“The Common Core State Standards offer Montessori an excellent opportunity,” she said. “To provide for the world documentation of what Montessori is in terms that the rest of the world understands—educational standards.
“The beauty of the Common Core is that:
• “It is one set of standards that 45 of the 50 states have agreed to adopt
• “They are cumulative standards in which each grade level builds on the grades before it, which suits our mixed age groupings defense
• “These standards are, for the most part, things that are either met or exceeded in the typical Montessori classroom, and we should be able to get to universal language about how we meet them.
“When I first saw these standards I realized that they could become, in many ways, the answer to our advocacy prayers. However, it has been challenging to achieve consensus within the Montessori community about how we define which Montessori materials and techniques address each standard (particularly challenging in aligning the Language standards at the Elementary levels) and how we translate Montessori activities to the larger population in terms that it can understand and value.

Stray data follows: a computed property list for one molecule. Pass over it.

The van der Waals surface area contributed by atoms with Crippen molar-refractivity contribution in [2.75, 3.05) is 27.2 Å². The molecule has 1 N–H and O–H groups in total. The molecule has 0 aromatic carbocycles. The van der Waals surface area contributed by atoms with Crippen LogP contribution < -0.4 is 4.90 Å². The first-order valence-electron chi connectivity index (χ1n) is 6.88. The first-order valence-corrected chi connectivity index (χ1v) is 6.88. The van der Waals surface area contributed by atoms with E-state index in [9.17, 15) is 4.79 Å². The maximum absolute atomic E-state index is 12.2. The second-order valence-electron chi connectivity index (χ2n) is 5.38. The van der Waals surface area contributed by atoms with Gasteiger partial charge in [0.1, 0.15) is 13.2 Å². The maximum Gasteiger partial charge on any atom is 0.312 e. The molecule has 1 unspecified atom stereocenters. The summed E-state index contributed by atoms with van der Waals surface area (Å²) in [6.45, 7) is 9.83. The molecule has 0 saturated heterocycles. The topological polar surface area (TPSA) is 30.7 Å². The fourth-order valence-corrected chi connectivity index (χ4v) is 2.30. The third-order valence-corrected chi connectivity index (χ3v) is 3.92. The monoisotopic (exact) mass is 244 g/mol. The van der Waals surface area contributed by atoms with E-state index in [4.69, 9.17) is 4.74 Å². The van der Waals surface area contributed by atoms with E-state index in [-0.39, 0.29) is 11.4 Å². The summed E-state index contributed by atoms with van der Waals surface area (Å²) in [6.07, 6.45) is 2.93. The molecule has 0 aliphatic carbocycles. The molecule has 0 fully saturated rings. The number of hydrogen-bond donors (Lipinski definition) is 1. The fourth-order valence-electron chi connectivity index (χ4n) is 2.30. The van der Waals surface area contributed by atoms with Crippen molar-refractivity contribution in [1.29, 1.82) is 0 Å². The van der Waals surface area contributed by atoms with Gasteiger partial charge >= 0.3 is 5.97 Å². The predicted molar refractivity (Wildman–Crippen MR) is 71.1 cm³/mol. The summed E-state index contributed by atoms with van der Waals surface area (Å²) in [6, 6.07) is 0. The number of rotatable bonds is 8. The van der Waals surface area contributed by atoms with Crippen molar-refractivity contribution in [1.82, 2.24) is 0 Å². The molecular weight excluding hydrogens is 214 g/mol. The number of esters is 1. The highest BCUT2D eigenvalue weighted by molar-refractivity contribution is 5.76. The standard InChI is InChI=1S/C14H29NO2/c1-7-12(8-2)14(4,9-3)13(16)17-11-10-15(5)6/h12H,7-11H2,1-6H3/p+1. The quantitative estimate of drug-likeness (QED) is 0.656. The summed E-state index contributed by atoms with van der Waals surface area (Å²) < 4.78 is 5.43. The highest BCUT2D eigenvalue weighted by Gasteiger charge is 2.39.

Linda Wessel, chair of the South Carolina Montessori Alliance and instructional coach in the Laurens 55 school district, described the standards as “Montessori friendly.”
She noted that implementation in her district begins early—with kindergarten and lower elementary classrooms.
The process is easy, she noted, “as long as teachers understand what the standards mean.”
But she noted the difficulty of implementing the standards.